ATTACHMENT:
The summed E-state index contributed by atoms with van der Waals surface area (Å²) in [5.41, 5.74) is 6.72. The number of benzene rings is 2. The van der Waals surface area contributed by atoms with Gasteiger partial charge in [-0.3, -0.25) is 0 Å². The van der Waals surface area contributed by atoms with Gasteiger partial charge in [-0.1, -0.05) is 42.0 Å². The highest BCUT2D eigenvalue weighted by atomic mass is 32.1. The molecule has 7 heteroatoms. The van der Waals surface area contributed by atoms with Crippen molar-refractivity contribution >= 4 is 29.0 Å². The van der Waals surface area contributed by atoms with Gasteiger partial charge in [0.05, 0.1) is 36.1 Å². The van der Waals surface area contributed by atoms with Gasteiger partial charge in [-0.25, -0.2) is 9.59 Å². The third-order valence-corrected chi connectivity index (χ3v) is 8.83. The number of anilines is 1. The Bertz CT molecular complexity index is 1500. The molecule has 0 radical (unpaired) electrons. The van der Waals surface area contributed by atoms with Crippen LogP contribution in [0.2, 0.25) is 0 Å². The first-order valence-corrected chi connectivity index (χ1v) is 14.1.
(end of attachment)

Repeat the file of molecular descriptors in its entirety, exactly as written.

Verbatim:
The summed E-state index contributed by atoms with van der Waals surface area (Å²) in [5.41, 5.74) is 6.72. The number of benzene rings is 2. The van der Waals surface area contributed by atoms with Gasteiger partial charge in [-0.3, -0.25) is 0 Å². The van der Waals surface area contributed by atoms with Gasteiger partial charge in [-0.1, -0.05) is 42.0 Å². The highest BCUT2D eigenvalue weighted by atomic mass is 32.1. The molecule has 7 heteroatoms. The van der Waals surface area contributed by atoms with Crippen molar-refractivity contribution >= 4 is 29.0 Å². The van der Waals surface area contributed by atoms with Gasteiger partial charge in [0.05, 0.1) is 36.1 Å². The van der Waals surface area contributed by atoms with Gasteiger partial charge in [-0.25, -0.2) is 9.59 Å². The third-order valence-corrected chi connectivity index (χ3v) is 8.83. The number of anilines is 1. The Bertz CT molecular complexity index is 1500. The molecule has 0 radical (unpaired) electrons. The van der Waals surface area contributed by atoms with Crippen LogP contribution in [0.2, 0.25) is 0 Å². The first-order valence-corrected chi connectivity index (χ1v) is 14.1.